Liberia to investigate $104 million reduction in central bank cash

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The government of Liberia is set to investigate the whereabouts of $104 million in missing cash intended for the central bank. Fifteen Liberian suspects, including the son of former president Ellen Johnson Sirleaf have been banned from leaving the country.

Liberia’s Information Minister, Eugene Nagbe told a local radio station that a series of shipment of notes ordered by Liberia’s central bank from overseas printers since 2017, have disappeared after passing through the country’s main ports. The missing amount is equal to nearly 5 percent of Liberia’s gross domestic product (GDP).

A statement released by the Ministry of Information reveals that Charles Sirleaf and former central bank governor, Milton Weeks are among those forbidden to travel before the investigation is concluded. The ministry said “the government takes the ongoing investigation seriously because it has national security implications”.

The money was ordered before President George Weah resumed office. Investigators are trying to understand how much was ordered, where it was printed, how much arrived in the country, and where the money is right now. Justice Minister Frank Musah Dean said the Sirleaf administration failed to alert the current government of the initial order and investigation begun once Weah became aware.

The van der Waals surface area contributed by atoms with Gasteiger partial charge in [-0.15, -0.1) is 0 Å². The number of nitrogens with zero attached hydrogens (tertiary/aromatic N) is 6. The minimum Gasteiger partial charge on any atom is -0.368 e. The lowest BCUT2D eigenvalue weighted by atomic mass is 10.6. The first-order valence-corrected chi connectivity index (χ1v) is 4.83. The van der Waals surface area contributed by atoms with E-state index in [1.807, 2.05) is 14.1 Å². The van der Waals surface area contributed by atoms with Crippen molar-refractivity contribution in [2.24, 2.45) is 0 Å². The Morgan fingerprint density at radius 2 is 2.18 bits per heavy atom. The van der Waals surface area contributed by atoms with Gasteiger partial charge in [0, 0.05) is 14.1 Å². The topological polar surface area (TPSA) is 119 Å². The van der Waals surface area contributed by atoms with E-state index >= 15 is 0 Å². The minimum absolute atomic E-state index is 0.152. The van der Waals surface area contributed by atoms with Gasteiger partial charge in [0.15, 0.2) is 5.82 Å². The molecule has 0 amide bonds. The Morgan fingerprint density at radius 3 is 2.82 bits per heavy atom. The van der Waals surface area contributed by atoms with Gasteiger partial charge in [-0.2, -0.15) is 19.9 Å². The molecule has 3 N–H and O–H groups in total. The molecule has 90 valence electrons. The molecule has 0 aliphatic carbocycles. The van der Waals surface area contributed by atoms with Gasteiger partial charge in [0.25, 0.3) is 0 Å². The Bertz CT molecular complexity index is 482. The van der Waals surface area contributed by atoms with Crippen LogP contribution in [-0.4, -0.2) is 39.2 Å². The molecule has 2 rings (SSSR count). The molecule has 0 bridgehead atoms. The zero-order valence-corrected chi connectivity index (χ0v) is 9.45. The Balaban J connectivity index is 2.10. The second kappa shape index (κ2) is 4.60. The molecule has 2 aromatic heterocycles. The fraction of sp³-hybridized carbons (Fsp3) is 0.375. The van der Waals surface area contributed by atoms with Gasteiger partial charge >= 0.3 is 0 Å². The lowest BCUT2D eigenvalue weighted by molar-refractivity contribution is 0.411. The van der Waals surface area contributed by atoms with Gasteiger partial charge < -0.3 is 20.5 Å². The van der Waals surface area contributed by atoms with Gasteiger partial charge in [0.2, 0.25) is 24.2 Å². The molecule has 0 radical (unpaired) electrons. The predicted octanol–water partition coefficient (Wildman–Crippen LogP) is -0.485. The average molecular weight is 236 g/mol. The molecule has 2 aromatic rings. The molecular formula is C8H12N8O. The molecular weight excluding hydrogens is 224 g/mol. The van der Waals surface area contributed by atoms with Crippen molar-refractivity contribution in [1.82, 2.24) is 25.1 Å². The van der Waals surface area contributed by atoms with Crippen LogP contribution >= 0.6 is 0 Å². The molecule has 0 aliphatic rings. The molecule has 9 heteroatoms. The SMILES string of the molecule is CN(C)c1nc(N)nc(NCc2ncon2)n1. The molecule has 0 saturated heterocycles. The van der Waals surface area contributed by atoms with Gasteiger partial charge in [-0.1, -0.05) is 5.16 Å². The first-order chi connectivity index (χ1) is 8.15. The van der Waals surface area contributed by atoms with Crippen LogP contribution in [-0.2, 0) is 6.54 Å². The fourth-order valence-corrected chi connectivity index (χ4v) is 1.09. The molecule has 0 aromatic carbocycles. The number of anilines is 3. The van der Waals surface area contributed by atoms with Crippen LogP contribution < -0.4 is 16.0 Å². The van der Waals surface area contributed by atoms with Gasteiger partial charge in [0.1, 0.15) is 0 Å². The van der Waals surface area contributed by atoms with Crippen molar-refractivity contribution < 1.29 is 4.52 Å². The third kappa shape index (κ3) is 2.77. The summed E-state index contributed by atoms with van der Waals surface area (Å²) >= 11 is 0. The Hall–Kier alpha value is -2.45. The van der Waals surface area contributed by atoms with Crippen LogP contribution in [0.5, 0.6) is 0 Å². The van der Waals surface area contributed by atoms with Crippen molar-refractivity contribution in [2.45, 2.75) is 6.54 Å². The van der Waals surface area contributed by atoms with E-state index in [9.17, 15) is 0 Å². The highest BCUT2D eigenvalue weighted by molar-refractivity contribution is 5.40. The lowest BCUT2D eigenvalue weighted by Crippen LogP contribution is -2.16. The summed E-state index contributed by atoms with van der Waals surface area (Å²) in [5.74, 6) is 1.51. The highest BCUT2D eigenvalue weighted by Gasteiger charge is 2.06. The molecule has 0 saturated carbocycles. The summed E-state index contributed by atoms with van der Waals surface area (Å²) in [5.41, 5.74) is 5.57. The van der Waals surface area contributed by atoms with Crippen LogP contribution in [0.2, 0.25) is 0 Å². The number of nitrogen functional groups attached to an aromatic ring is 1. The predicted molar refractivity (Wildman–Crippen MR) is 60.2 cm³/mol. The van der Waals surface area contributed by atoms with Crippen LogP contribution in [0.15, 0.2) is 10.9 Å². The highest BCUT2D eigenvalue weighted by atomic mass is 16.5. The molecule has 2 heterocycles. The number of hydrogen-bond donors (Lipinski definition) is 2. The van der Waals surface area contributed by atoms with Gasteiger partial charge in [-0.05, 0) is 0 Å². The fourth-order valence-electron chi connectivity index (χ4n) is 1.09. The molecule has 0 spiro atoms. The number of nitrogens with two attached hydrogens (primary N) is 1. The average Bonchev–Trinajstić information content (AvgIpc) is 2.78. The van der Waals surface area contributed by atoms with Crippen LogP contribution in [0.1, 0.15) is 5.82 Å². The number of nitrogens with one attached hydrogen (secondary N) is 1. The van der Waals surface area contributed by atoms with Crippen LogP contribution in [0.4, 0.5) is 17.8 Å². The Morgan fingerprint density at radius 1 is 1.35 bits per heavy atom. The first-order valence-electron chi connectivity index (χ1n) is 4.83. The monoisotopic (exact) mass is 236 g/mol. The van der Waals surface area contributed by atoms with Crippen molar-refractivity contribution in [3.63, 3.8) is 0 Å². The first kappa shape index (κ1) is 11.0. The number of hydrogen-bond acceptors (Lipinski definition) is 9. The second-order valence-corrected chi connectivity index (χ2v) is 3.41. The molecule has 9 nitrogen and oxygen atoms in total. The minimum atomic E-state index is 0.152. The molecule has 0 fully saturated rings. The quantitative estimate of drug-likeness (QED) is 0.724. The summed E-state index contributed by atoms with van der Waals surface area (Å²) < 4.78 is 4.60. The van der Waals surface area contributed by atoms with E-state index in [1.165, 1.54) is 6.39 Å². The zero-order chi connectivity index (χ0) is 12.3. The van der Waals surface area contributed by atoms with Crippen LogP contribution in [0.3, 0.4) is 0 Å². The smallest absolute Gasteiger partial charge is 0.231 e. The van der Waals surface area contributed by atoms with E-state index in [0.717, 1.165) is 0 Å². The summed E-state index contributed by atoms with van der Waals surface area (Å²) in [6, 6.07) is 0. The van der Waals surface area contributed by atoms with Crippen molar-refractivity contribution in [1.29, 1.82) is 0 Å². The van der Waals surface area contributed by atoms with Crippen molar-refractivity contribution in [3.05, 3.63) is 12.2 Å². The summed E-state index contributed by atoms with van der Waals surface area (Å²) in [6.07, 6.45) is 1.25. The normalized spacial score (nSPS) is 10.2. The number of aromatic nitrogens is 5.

The Minister of Information, told Voice of America there were no records of the containers being collected from the ports, yet the containers were recorded to have arrived in November 2017 and August 2018.

Liberia does not have its own mint and the central bank is the only body with the power to oder new currency. The last time the apex bank approved the printing of new notes was in August 2016.

The missing cash is an unpleasant development in Libera, one of the poorest countries in the world that suffered two civil wars between 1989 and 2003. Ellen Sirleaf was praised for encouraging peace during her 12 year presidency, but was criticised for failing to reduce corruption.

 

 

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